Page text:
[Note: The following review is of a non-Peary title; click here to read more.]
“I didn’t know that they made them that green.”
Accompanied by her father (Dell Henderson), a naive aspiring actress (Marion Davies) arrives in Hollywood and befriends a kind actor (William Haines) who helps her break into slapstick comedies. Soon, however, she’s lured into making “highbrow” pictures, and rejects Haines in favor of her new leading man (Paul Ralli).
- Aspiring Stars
- King Vidor Films
- Marion Davies Films
- Silent Films
Although Peary doesn’t list this King Vidor-directed silent comedy in his GFTFF, he nominates Marion Davies as one of the Best Actresses of the Year in his Alternate Oscars, so I’m reviewing it briefly here. Fortunately, while Davies’ performance is indeed a lot of fun — what a gifted, no-holds-barred comedienne she was! — the film itself is also worth a look by all film fanatics, given its insightful skewering of silent-era Hollywood (it would make a great double-bill with Singin’ in the Rain). An especially delightful scene shows us Davies attempting to cry on cue, with “Hearts and Flowers” (so that infamously sentimental ditty has a name!) playing in the background, and a helpful assistant peeling onions nearby. Watch for a host of cameos by famous stars of the day — including Charlie Chaplin, Douglas Fairbanks, and Vidor himself.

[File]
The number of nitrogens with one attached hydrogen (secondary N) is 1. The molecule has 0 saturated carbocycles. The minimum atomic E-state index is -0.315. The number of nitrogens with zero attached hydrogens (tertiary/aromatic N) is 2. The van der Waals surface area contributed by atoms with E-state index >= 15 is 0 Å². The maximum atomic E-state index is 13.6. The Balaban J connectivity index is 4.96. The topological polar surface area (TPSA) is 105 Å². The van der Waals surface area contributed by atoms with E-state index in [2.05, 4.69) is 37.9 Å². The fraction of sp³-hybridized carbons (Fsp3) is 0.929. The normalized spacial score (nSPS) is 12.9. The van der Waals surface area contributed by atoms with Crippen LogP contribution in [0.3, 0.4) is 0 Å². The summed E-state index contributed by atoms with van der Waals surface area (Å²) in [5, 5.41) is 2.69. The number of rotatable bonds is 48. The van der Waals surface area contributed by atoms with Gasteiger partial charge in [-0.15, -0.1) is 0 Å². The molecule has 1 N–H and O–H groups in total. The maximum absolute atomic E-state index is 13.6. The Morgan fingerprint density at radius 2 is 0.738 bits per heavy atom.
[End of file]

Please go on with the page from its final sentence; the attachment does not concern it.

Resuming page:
Note: Show People is also of interest given the presence of William Haines, an openly gay man in early Hollywood who gave up his career when he refused L.B. Mayer’s request to engage in a “lavender” (sham) marriage to camouflage his homosexuality.
Redeeming Qualities and Moments:
- Marion Davies as Peggy
- William Haines as Billy Boone
- Peggy’s strained attempt to produce tears
- A fun skewering of silent-era Hollywood
Yes, for Davies’ performance, and as a fun Hollywood satire.